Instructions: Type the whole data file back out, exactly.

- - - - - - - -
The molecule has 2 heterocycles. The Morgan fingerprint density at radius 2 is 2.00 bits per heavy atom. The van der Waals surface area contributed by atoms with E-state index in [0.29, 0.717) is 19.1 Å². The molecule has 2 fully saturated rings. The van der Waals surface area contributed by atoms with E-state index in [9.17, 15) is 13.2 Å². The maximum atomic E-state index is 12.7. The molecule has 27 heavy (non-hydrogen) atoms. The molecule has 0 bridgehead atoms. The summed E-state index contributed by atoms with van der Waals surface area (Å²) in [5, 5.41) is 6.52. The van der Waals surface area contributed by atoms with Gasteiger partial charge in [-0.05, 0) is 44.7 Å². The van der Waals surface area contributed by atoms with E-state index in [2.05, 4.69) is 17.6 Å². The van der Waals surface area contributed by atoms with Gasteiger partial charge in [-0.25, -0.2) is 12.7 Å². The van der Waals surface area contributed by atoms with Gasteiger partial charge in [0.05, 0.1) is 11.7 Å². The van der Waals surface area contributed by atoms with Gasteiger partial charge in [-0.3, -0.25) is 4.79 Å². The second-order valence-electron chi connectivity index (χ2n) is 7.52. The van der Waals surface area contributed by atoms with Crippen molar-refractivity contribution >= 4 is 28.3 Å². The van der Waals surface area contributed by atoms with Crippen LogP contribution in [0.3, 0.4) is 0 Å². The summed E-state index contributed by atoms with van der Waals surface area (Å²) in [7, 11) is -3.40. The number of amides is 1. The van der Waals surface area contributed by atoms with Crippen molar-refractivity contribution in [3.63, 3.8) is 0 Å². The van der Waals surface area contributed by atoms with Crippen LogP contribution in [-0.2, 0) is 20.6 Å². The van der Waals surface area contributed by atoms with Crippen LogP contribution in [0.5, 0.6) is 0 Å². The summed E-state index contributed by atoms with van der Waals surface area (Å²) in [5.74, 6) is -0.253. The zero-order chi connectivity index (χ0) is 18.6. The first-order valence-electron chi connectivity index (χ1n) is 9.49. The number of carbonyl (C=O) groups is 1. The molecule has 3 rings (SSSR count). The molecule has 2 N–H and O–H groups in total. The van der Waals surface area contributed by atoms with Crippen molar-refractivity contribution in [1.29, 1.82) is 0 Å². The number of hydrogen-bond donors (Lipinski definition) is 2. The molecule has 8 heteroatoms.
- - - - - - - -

The molecule has 2 heterocycles. The Morgan fingerprint density at radius 2 is 2.00 bits per heavy atom. The van der Waals surface area contributed by atoms with E-state index in [0.29, 0.717) is 19.1 Å². The molecule has 2 fully saturated rings. The van der Waals surface area contributed by atoms with E-state index in [9.17, 15) is 13.2 Å². The maximum atomic E-state index is 12.7. The molecule has 27 heavy (non-hydrogen) atoms. The molecule has 0 bridgehead atoms. The summed E-state index contributed by atoms with van der Waals surface area (Å²) in [5, 5.41) is 6.52. The van der Waals surface area contributed by atoms with Gasteiger partial charge in [-0.05, 0) is 44.7 Å². The van der Waals surface area contributed by atoms with E-state index in [2.05, 4.69) is 17.6 Å². The van der Waals surface area contributed by atoms with Gasteiger partial charge in [-0.25, -0.2) is 12.7 Å². The van der Waals surface area contributed by atoms with Gasteiger partial charge in [0.05, 0.1) is 11.7 Å². The van der Waals surface area contributed by atoms with Gasteiger partial charge in [-0.3, -0.25) is 4.79 Å². The second-order valence-electron chi connectivity index (χ2n) is 7.52. The van der Waals surface area contributed by atoms with Crippen molar-refractivity contribution >= 4 is 28.3 Å². The van der Waals surface area contributed by atoms with Crippen LogP contribution in [0.3, 0.4) is 0 Å². The summed E-state index contributed by atoms with van der Waals surface area (Å²) in [7, 11) is -3.40. The number of amides is 1. The van der Waals surface area contributed by atoms with Crippen molar-refractivity contribution in [3.63, 3.8) is 0 Å². The van der Waals surface area contributed by atoms with Crippen LogP contribution in [-0.2, 0) is 20.6 Å². The van der Waals surface area contributed by atoms with Crippen LogP contribution in [0.5, 0.6) is 0 Å². The summed E-state index contributed by atoms with van der Waals surface area (Å²) in [5.74, 6) is -0.253. The zero-order chi connectivity index (χ0) is 18.6. The first-order valence-electron chi connectivity index (χ1n) is 9.49. The number of carbonyl (C=O) groups is 1. The molecule has 3 rings (SSSR count). The molecule has 2 N–H and O–H groups in total. The van der Waals surface area contributed by atoms with Crippen molar-refractivity contribution in [1.29, 1.82) is 0 Å². The number of hydrogen-bond donors (Lipinski definition) is 2. The molecule has 8 heteroatoms.